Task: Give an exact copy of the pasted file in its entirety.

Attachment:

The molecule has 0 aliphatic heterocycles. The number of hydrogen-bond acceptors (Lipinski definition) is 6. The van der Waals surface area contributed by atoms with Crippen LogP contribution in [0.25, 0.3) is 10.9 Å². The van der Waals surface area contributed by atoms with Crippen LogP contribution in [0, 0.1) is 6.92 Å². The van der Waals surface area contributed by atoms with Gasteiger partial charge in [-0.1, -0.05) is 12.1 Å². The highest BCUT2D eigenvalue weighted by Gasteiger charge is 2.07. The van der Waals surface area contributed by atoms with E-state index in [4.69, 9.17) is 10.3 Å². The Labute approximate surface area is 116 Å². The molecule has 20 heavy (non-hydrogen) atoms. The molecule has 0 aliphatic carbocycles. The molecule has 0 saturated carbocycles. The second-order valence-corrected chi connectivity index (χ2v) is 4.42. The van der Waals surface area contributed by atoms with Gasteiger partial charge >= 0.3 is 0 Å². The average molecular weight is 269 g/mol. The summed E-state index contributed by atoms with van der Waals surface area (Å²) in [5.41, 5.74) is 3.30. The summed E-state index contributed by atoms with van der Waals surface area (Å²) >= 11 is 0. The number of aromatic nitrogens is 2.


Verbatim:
The molecule has 0 aliphatic heterocycles. The number of hydrogen-bond acceptors (Lipinski definition) is 6. The van der Waals surface area contributed by atoms with Crippen LogP contribution in [0.25, 0.3) is 10.9 Å². The van der Waals surface area contributed by atoms with Crippen LogP contribution in [0, 0.1) is 6.92 Å². The van der Waals surface area contributed by atoms with Gasteiger partial charge in [-0.1, -0.05) is 12.1 Å². The highest BCUT2D eigenvalue weighted by Gasteiger charge is 2.07. The van der Waals surface area contributed by atoms with E-state index in [4.69, 9.17) is 10.3 Å². The Labute approximate surface area is 116 Å². The molecule has 20 heavy (non-hydrogen) atoms. The molecule has 0 aliphatic carbocycles. The molecule has 0 saturated carbocycles. The second-order valence-corrected chi connectivity index (χ2v) is 4.42. The van der Waals surface area contributed by atoms with Gasteiger partial charge >= 0.3 is 0 Å². The average molecular weight is 269 g/mol. The summed E-state index contributed by atoms with van der Waals surface area (Å²) in [5.41, 5.74) is 3.30. The summed E-state index contributed by atoms with van der Waals surface area (Å²) >= 11 is 0. The number of aromatic nitrogens is 2.